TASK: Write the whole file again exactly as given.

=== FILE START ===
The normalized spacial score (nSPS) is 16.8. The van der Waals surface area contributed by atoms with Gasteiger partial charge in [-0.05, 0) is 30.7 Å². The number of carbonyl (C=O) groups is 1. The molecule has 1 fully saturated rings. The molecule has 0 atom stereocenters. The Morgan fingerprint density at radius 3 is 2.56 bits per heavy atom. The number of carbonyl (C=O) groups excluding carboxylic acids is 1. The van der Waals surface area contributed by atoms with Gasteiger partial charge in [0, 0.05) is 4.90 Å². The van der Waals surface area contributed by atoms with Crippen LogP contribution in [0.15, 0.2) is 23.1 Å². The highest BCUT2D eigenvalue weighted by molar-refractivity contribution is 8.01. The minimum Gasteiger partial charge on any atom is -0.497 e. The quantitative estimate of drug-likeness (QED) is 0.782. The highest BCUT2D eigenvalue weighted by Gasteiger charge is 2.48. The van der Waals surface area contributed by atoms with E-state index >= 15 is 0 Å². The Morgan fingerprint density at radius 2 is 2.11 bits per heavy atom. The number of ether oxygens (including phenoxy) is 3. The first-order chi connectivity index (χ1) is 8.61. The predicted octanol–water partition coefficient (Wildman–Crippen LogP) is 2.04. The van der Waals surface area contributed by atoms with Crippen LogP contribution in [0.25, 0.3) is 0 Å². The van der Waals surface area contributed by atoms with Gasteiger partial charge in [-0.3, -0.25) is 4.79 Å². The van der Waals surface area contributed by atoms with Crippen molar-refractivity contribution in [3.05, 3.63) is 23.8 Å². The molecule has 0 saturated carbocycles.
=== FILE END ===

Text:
The normalized spacial score (nSPS) is 16.8. The van der Waals surface area contributed by atoms with Gasteiger partial charge in [-0.05, 0) is 30.7 Å². The number of carbonyl (C=O) groups is 1. The molecule has 1 fully saturated rings. The molecule has 0 atom stereocenters. The Morgan fingerprint density at radius 3 is 2.56 bits per heavy atom. The number of carbonyl (C=O) groups excluding carboxylic acids is 1. The van der Waals surface area contributed by atoms with Gasteiger partial charge in [0, 0.05) is 4.90 Å². The van der Waals surface area contributed by atoms with Crippen LogP contribution in [0.15, 0.2) is 23.1 Å². The highest BCUT2D eigenvalue weighted by molar-refractivity contribution is 8.01. The minimum Gasteiger partial charge on any atom is -0.497 e. The quantitative estimate of drug-likeness (QED) is 0.782. The highest BCUT2D eigenvalue weighted by Gasteiger charge is 2.48. The van der Waals surface area contributed by atoms with E-state index >= 15 is 0 Å². The Morgan fingerprint density at radius 2 is 2.11 bits per heavy atom. The number of ether oxygens (including phenoxy) is 3. The first-order chi connectivity index (χ1) is 8.61. The predicted octanol–water partition coefficient (Wildman–Crippen LogP) is 2.04. The van der Waals surface area contributed by atoms with Crippen LogP contribution in [0.25, 0.3) is 0 Å². The van der Waals surface area contributed by atoms with Gasteiger partial charge in [-0.3, -0.25) is 4.79 Å². The van der Waals surface area contributed by atoms with Crippen molar-refractivity contribution in [3.05, 3.63) is 23.8 Å². The molecule has 0 saturated carbocycles.